Interactive Whiteboards

Interactive Whiteboards

Interactive whiteboards are beginning to replace traditional whiteboards throughout Australian schools. They allow users to connect to a computer or projector, while interacting directly with a large screen, via the use of a pen or even the touch of your finger. 

Interactive whiteboards are a transformative object that allow users to interact with learning objects. However, it must be recognised that this technology is not the only governing tool to a successful lesson, it remains to be the teaching pedagogy that is vastly important. Once the skills of navigating the 'perimeters of the whiteboard' are in tact, learning managers are able to concentrate on specific pedagogy skills that will showcase the outcomes of what students should know and what they are able to do.

Doug Brown (2007), the head of the UK's Department of Education and Skills, has suggested that teachers are not using this technology to its fullest potential. Being of a 'digital immigrant' age myself i can understand the hesitations that many current teachers may be feeling. Exploring new technologies can be time consuming, however i believe that the benefits are great. Last year, during my practical experience, i was fortunate enough to be in a classroom where the interactive whiteboard was used on a daily occurrence. During this time, both my confidence and my expectations of the application were increasingly expanding and fulfilled.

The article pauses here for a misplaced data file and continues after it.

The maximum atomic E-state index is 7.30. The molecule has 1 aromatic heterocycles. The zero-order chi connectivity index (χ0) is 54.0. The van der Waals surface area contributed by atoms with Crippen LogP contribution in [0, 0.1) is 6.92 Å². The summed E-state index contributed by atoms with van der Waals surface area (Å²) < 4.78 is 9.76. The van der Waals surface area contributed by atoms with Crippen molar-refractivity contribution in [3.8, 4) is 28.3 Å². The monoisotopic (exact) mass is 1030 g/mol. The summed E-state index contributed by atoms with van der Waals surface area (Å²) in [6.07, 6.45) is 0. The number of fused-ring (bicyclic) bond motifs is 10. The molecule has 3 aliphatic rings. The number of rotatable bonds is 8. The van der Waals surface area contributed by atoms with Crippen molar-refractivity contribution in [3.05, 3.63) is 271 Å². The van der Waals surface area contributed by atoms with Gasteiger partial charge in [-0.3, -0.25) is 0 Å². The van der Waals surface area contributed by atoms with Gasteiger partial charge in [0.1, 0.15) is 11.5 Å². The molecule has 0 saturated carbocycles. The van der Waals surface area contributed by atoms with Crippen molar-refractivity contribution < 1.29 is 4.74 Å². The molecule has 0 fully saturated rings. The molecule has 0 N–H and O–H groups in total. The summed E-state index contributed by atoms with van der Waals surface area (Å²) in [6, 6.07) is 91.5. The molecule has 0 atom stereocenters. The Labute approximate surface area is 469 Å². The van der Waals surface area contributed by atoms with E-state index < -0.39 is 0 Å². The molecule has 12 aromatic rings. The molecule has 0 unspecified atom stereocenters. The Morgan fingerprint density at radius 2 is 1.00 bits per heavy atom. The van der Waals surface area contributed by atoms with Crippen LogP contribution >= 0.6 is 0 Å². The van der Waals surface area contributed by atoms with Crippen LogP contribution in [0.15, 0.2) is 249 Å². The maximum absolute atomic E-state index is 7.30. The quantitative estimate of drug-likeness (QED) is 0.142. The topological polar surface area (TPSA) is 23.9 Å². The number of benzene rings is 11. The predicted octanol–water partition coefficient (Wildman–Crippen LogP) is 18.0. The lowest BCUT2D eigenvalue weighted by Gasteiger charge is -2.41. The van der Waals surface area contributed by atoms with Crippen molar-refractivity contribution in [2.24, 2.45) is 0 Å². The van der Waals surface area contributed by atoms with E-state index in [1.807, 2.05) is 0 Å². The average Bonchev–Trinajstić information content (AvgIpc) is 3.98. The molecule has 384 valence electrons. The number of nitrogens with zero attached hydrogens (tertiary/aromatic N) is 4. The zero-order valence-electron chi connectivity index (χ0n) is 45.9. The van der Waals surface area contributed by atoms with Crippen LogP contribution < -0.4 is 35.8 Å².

Until next time,


Brown, D. (n.d.). e School News: Tech Watch. Retrieved August 13, 2009, from 

1 comment:

  1. Hey Kerri,

    I also agree that interactive whiteboards have great benefits. Although they may take a while to get used to and become familiar and confident with, the long term benefits appear great. I feel this is a great way to 'engage' learners and stop enragiing them. (Prensky, 2001)Keep up the great work with your blogs!

    Carissa :)